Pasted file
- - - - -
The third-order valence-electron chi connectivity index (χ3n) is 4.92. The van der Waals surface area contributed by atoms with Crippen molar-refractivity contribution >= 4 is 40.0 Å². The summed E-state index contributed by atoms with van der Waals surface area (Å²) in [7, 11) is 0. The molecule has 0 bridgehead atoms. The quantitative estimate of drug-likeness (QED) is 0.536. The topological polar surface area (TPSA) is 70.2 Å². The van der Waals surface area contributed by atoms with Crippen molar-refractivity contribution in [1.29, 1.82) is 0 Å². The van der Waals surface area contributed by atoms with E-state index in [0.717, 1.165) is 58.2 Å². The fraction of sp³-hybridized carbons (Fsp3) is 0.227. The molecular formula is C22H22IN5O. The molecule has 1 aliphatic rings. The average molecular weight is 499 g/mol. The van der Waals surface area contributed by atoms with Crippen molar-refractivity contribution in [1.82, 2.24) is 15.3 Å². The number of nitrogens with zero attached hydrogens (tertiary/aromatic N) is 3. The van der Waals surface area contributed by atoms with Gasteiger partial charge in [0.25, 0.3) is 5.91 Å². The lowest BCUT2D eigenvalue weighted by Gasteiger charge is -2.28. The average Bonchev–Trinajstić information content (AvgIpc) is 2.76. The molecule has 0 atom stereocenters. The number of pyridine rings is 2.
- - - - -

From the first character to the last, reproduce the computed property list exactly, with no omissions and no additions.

The third-order valence-electron chi connectivity index (χ3n) is 4.92. The van der Waals surface area contributed by atoms with Crippen molar-refractivity contribution >= 4 is 40.0 Å². The summed E-state index contributed by atoms with van der Waals surface area (Å²) in [7, 11) is 0. The molecule has 0 bridgehead atoms. The quantitative estimate of drug-likeness (QED) is 0.536. The topological polar surface area (TPSA) is 70.2 Å². The van der Waals surface area contributed by atoms with Crippen molar-refractivity contribution in [1.29, 1.82) is 0 Å². The van der Waals surface area contributed by atoms with E-state index in [0.717, 1.165) is 58.2 Å². The fraction of sp³-hybridized carbons (Fsp3) is 0.227. The molecular formula is C22H22IN5O. The molecule has 1 aliphatic rings. The average molecular weight is 499 g/mol. The van der Waals surface area contributed by atoms with Crippen molar-refractivity contribution in [1.82, 2.24) is 15.3 Å². The number of nitrogens with zero attached hydrogens (tertiary/aromatic N) is 3. The van der Waals surface area contributed by atoms with Gasteiger partial charge in [0.25, 0.3) is 5.91 Å². The lowest BCUT2D eigenvalue weighted by Gasteiger charge is -2.28. The average Bonchev–Trinajstić information content (AvgIpc) is 2.76. The molecule has 0 atom stereocenters. The number of pyridine rings is 2.